Germany is officially in recession after the country’s statistics agency reported its economy contracted by 2.2 per cent in the first quarter of 2020.

But the first quarter decline in German economic activity was only half of the declines seen so far in France and Italy.

Does that tell us something about how severe the economic impact is likely to be in different countries across Europe?


Are some Europeans governments doing a better job than others in protecting jobs and incomes than others?

Or is it just a question of timing, with some countries going into lockdown earlier?

Below The Independent looks at the economic impact across the continent so far and considers if lessons can be drawn.

Germany: Q1 -2.2% | 2020 -6.9% (IMF full year forecast)

 Top-level football league in Germany has been given the green light to recommence (EPA)

The German government lockdown restrictions included a ban on public gatherings, closing restaurants and non-essential shops and shutting schools.

The restrictions were imposed on 22 March, which was later than some other countries.

This timing might explain why the hit to Germany first quarter GDP is smaller, although a 14 per cent contraction is expected by analysts in the second quarter.

Germany has also been relatively early to ease restrictions, with shops now permitted to re-open and the top-level football league given the green light to recommence. Schools are gradually re-opening too.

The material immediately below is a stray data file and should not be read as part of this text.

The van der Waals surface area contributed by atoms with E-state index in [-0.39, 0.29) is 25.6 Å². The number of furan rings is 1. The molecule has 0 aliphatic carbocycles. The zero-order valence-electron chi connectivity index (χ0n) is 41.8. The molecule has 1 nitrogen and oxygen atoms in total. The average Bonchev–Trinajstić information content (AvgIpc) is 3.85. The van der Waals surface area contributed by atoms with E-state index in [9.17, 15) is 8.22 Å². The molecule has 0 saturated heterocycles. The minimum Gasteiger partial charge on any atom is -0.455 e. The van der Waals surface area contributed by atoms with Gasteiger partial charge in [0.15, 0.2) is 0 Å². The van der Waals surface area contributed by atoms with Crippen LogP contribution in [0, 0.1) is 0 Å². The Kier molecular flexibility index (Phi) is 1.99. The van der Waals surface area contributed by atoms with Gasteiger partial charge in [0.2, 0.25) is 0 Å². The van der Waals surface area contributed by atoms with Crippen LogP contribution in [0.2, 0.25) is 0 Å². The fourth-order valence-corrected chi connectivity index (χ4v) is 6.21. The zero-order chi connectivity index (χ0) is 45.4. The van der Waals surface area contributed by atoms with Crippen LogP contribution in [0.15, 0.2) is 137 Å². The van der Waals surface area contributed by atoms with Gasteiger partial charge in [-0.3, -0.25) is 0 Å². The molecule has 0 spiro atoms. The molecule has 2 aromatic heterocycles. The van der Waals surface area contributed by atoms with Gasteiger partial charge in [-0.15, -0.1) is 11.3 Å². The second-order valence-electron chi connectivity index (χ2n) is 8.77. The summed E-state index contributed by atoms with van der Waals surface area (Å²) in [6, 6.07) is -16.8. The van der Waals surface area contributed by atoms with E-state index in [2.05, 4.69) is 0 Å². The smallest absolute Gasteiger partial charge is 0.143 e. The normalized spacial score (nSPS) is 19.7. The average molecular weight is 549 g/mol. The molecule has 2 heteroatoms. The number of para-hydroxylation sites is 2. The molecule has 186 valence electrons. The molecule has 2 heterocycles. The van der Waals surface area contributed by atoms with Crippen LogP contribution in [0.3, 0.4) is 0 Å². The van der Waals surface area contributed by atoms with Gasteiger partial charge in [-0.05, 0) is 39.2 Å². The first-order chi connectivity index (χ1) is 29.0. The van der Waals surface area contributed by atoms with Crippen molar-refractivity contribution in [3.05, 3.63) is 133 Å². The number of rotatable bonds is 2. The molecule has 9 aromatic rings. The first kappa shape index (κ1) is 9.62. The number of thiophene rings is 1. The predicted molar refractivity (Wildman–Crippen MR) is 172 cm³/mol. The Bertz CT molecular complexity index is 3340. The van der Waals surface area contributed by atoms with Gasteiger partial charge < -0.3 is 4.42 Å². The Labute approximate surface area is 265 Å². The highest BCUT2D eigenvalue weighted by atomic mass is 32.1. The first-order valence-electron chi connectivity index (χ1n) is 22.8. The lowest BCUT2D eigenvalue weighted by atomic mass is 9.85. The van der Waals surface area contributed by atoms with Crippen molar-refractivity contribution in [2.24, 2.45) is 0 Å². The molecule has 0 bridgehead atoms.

More than 10 million Germans have also been registered to have their wages partially paid by the state. And it has implemented fiscal measures to support workers and businesses worth 6 per cent of GDP according to the IMF.

Germany’s efficiency in large-scale virus testing may help its domestic economy avoid severe disruption later this year if there is another outbreak, though its reliance on exports in a world in severe recession will likely be a source of weakness.

The International Monetary Fund expects a full year contraction for Germany of 7 per cent, which is broadly in line with other European countries.

France: Q1 -5.8% | 2020 -7.2%

The IMF expects a full year drop in output in France to be 7.2 per cent (ALAIN JOCARD/AFP via Getty Images)

The French government announced a strict lockdown on its 67 million population on 17 March, helping to deal a blow to output in the first quarter of almost 6 per cent.

According to the IMF the government’s fiscal support measures tally up to 4.7 per cent of GDP, including the country’s “chomage partiel” job subsidy scheme.

And the lockdown was eased this week, with hair salons, clothes shops, florists and bookshops now open. School pupils are starting to return too.

But the IMF expects a full year drop in output in France to be 7.2 per cent.

The Governor of France’s central bank estimated this week that the lockdown has cost the economy around 6 per cent in lost activity but that final bill will be higher because the recovery will probably be uneven

Italy: Q1 -4.7% | 2020 -9.1%

(AFP/Getty)

Italy, population 60 million, was the first European country to go into lockdown as the epidemic hit with extreme force in the north of the country. Tight restrictions were imposed on 9 March.